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COVID vaccinations for children under 5 years old

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COVID vaccinations for children under 5 years old

are expected to begin on June 21

.

It has been long awaited

FDA will review the vaccines June 15, but then the CDC needs to sign off.


White House COVID-19 Response Coordinator Dr. Ashish Jha speaks alongside White House Press Secretary Karine Jean-Pierre during the daily press briefing at the White House on June 02, 2022 in Washington, DC.

Enlarge / White House COVID-19 Response Coordinator Dr. Ashish Jha speaks alongside White House Press Secretary Karine Jean-Pierre during the daily press briefing at the White House on June 02, 2022 in Washington, DC.

COVID-19 vaccination for children ages 6 months to under five years–the only age group yet to be eligible for vaccination–is expected to get underway on June 21, White House COVID-19 response coordinator Ashish Jha said in a press briefing Thursday.

The Food and Drug Administration is now reviewing data from Moderna and Pfizer-BioNTech on their respective vaccines for the young age group. The agency will convene its panel of independent expert advisors to review the data on June 15 and vote on whether the vaccines should be granted emergency use authorization.

If the panel votes in favor of authorization, the FDA will likely grant authorization quickly. After that, federal vaccine supplies will start being sent to the states for distribution. Before they can be distributed, however, the Centers for Disease Control and Prevention must have its own advisory group to review and vote on the recommendations. The recommendation will be finalized by Rochelle Walensky, Director of the CDC.

There are approximately 18 million children in the US under 5, and the federal government has “plenty of supply of both Pfizer and Moderna vaccines” for the age group, Jha said. Starting Friday, states can begin placing orders from an initial supply of 10 million doses. To prepare for the rollout of the vaccine, the Biden administration has been working with state and local health departments, family doctors, pediatricians, pharmacists, and other health care providers.

“We expect that the vast majority of these kids will be vaccinated by their primary care providers,” Jha said. The administration wants states to prioritise distribution to areas serving high-risk children in difficult-to-reach locations and sites capable of handling large numbers of children like children’s hospitals. Officials encourage states to open vaccination centers outside of working hours in order to make it easier to immunize their children.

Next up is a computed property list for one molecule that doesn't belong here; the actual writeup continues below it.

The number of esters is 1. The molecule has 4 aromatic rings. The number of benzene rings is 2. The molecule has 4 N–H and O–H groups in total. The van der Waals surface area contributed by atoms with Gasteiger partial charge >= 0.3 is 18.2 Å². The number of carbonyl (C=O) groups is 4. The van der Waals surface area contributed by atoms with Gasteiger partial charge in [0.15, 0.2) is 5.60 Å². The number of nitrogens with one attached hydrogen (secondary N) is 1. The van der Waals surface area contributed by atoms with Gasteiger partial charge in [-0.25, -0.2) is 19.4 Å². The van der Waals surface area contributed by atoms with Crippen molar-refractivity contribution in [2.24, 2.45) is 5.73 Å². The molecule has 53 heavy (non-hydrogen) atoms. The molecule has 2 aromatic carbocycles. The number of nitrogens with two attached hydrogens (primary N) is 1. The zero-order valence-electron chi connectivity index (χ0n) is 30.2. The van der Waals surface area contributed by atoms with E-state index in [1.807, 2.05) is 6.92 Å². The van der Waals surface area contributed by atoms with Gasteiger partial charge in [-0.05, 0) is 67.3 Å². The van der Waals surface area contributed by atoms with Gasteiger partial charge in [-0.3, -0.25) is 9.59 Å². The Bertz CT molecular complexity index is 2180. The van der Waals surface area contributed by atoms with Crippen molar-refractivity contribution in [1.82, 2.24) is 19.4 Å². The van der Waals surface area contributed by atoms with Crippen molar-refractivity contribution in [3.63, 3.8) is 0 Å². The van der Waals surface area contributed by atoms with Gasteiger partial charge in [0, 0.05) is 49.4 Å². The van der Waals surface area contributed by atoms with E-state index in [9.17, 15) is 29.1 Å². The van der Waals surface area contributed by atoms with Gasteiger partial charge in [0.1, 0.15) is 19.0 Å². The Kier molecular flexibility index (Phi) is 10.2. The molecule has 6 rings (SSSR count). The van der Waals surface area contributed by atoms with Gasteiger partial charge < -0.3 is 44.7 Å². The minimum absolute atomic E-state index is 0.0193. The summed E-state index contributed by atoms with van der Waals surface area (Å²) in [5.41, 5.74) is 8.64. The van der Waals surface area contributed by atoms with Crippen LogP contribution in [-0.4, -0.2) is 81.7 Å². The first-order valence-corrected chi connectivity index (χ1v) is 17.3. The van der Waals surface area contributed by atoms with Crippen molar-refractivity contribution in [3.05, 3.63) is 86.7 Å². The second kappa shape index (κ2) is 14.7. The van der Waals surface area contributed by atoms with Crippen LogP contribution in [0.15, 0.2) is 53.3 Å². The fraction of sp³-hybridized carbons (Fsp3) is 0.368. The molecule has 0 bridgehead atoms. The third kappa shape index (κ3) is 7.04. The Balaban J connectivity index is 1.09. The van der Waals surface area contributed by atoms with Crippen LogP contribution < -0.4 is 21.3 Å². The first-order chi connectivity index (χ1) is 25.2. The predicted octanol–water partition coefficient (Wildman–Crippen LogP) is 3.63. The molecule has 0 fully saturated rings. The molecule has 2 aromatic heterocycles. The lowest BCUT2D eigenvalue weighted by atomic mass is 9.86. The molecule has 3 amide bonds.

Rollout and questions

Jha was careful to note that the administration is not trying to “prejudge the outcome of the process,” but it is preparing for all scenarios. The administration expects the FDA to decide quickly after the advisory meeting on June 15, which is a Wednesday. Due to the federal holiday of Juneteenth, the following weekend will be a three-day long weekend. Jha stated that if all goes according to plan, some shipments will arrive at their destinations over the long weekend.

Given that the CDC will still need to sign off on use and that many doctors’ offices will be closed for the holiday, “we expect that vaccinations will begin in earnest as early as Tuesday, June 21 and really roll on throughout that week,” he said. He cautioned that it would take time to scale up the program and make vaccines more widely accessible. “

The long wait for vaccines for the youngest children during the two-and-a-half-year pandemic has been excruciating for many parents, particularly as cases are again on the rise and many areas have pulled back health precautions. The FDA’s slow approach to Moderna’s vaccine has also been criticized by parents and lawmakers. In April, Politico reported that the FDA was considering delaying Moderna’s review to wait for data from Pfizer and BioNTech. Since then, the FDA has repeatedly denied any intentional delay.

Moderna requested FDA authorization on April 28 and finished submitting its vaccine data to the regulator on May 9. However, FDA advisors will review that data while reviewing information on the Pfizer-BioNTech vaccine, which was fully submitted on June 1.

In the press briefing Thursday, Jha was asked again about the apparent delay of Moderna’s review. He said that the FDA determines the timeline based upon how fast it can review all data. He said that while we all want to move quickly, we also want to do it right. “That has to be priority number one, and that’s what the FDA has been focusing on. “

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FIFA 23 lets you turn off commentary pointing out how bad you are

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FIFA 23 lets you turn off commentary pointing out how bad you are
A player shouldering the ball



(Image credit: EA)

FIFA 23 might be the best game soccer game yet for terrible sports fans, as it lets you turn off commentary that criticizes your bad playing.

Now that the early access FIFA 23 release time has passed, EA Play and Xbox Game Pass Ultimate subscribers can hop into the game ahead of its full release. But as Eurogamer (opens in new tab) spotted, they’ll find a peculiar option waiting for them.

FIFA 23 includes a toggle to turn off ‘Critical Commentary’. The setting lets you silence all negative in-match comments made about your technique, so you can protect your precious ego even when you miss an open goal or commit an obvious foul. The more positive commentary won’t be affected. 

Spare your feelings

A player dribbling the ball in FIFA 23

(Image credit: EA)

The feature looks tailored toward children and new players, who don’t want to have their confidence wrecked within mere minutes of picking up the controller. But even experienced players who just so happen to be terrible at the game might benefit.